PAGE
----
"Oh, I've met him at the Sourabaya; it's his job to greet everybody who comes there. If you were to judge by what the newspapers say, he is just a common sort of Casanova who goes around rolling his eyes at women and trying to hypnotize them. But that's not the truth, Pop. He's an American boy, full of jokes, laughing all the time. It's true that women fall for him right and left--Mrs. Gartrey is mad about him; I've seen it--but that's because he tells them the truth about themselves. No woman can resist it, Pop--not when the man is so darned good-looking."
With that she left him. Lee was sufficiently impressed by her earnestness to pick up the newspaper and read the Gartrey story from beginning to end. It was meager as to fact and voluminous in innuendo.
The Gartreys lived in a magnificent apartment on Fifth Avenue overlooking the Park. Gartrey had had two wives before marrying the present Mrs. Gartrey, one dead, one divorced, and this one was thirty years younger than her husband. Alastair Yohe had called at three o'clock on the previous afternoon and was still there when the husband came home half an hour or so later. This was earlier than his usual hour, the house elevator boy testified. Gartrey had let himself in with a key instead of ringing; consequently nobody was aware of his return until the shot was heard. He was found lying in the entrance foyer, shot through the temple. The butler, Robert Hawkins, found him.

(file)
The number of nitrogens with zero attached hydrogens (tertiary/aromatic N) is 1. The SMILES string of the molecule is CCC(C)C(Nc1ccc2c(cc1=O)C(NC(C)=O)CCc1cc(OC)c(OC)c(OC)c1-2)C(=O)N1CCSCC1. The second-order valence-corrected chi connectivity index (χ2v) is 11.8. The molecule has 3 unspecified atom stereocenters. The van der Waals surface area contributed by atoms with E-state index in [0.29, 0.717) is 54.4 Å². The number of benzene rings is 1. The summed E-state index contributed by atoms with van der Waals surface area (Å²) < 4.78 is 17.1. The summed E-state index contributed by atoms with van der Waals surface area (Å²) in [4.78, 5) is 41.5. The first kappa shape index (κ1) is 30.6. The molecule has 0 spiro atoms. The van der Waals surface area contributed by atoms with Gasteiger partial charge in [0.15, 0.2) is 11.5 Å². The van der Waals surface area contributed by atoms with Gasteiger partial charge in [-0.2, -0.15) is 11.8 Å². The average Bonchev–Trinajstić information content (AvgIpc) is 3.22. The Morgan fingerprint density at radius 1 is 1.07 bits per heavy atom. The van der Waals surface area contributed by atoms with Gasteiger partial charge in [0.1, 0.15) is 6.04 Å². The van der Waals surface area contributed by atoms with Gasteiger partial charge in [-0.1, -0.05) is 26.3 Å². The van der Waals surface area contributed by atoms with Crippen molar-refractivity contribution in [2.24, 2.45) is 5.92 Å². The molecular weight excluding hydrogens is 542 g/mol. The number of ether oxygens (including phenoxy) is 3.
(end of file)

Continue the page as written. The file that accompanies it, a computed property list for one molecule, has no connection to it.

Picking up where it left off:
Oddly enough, the gun was lying on the floor near by. But the absence of powder burns in the dead man's flesh precluded the idea of suicide. There were no fingerprints on the gun. Mr. Gartrey was still holding his latchkey between thumb and forefinger, proving that he must have been shot down at the moment of entering. There could be no question of the killer's having acted in self-defense. Mr. Gartrey was not armed. The elevator boy and the boys on duty in the hall of the apartment house, all testified that, saving Alastair Yohe, no other person had been taken to the Gartrey apartment previous to the shooting.